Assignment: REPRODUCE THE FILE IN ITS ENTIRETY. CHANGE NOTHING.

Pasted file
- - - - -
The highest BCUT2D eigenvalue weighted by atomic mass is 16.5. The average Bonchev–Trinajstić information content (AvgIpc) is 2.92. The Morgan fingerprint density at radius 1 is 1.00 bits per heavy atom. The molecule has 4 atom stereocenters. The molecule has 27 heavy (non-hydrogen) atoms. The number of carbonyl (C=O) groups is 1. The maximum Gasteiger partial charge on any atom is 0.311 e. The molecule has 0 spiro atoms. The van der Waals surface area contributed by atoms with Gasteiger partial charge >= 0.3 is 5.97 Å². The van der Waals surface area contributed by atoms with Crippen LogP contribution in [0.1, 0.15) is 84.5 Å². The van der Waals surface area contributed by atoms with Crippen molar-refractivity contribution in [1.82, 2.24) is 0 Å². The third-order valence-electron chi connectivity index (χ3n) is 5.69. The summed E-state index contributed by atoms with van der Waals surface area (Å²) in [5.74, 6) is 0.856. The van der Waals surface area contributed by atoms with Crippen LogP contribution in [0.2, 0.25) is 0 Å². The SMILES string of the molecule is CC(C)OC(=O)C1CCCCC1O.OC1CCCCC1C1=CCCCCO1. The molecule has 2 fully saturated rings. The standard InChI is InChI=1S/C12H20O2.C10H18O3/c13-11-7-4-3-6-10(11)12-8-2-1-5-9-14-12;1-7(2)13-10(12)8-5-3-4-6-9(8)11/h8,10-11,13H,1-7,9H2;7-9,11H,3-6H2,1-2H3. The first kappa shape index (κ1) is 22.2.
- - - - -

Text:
The highest BCUT2D eigenvalue weighted by atomic mass is 16.5. The average Bonchev–Trinajstić information content (AvgIpc) is 2.92. The Morgan fingerprint density at radius 1 is 1.00 bits per heavy atom. The molecule has 4 atom stereocenters. The molecule has 27 heavy (non-hydrogen) atoms. The number of carbonyl (C=O) groups is 1. The maximum Gasteiger partial charge on any atom is 0.311 e. The molecule has 0 spiro atoms. The van der Waals surface area contributed by atoms with Gasteiger partial charge >= 0.3 is 5.97 Å². The van der Waals surface area contributed by atoms with Crippen LogP contribution in [0.1, 0.15) is 84.5 Å². The van der Waals surface area contributed by atoms with Crippen molar-refractivity contribution in [1.82, 2.24) is 0 Å². The third-order valence-electron chi connectivity index (χ3n) is 5.69. The summed E-state index contributed by atoms with van der Waals surface area (Å²) in [5.74, 6) is 0.856. The van der Waals surface area contributed by atoms with Crippen LogP contribution in [0.2, 0.25) is 0 Å². The SMILES string of the molecule is CC(C)OC(=O)C1CCCCC1O.OC1CCCCC1C1=CCCCCO1. The molecule has 2 fully saturated rings. The standard InChI is InChI=1S/C12H20O2.C10H18O3/c13-11-7-4-3-6-10(11)12-8-2-1-5-9-14-12;1-7(2)13-10(12)8-5-3-4-6-9(8)11/h8,10-11,13H,1-7,9H2;7-9,11H,3-6H2,1-2H3. The first kappa shape index (κ1) is 22.2.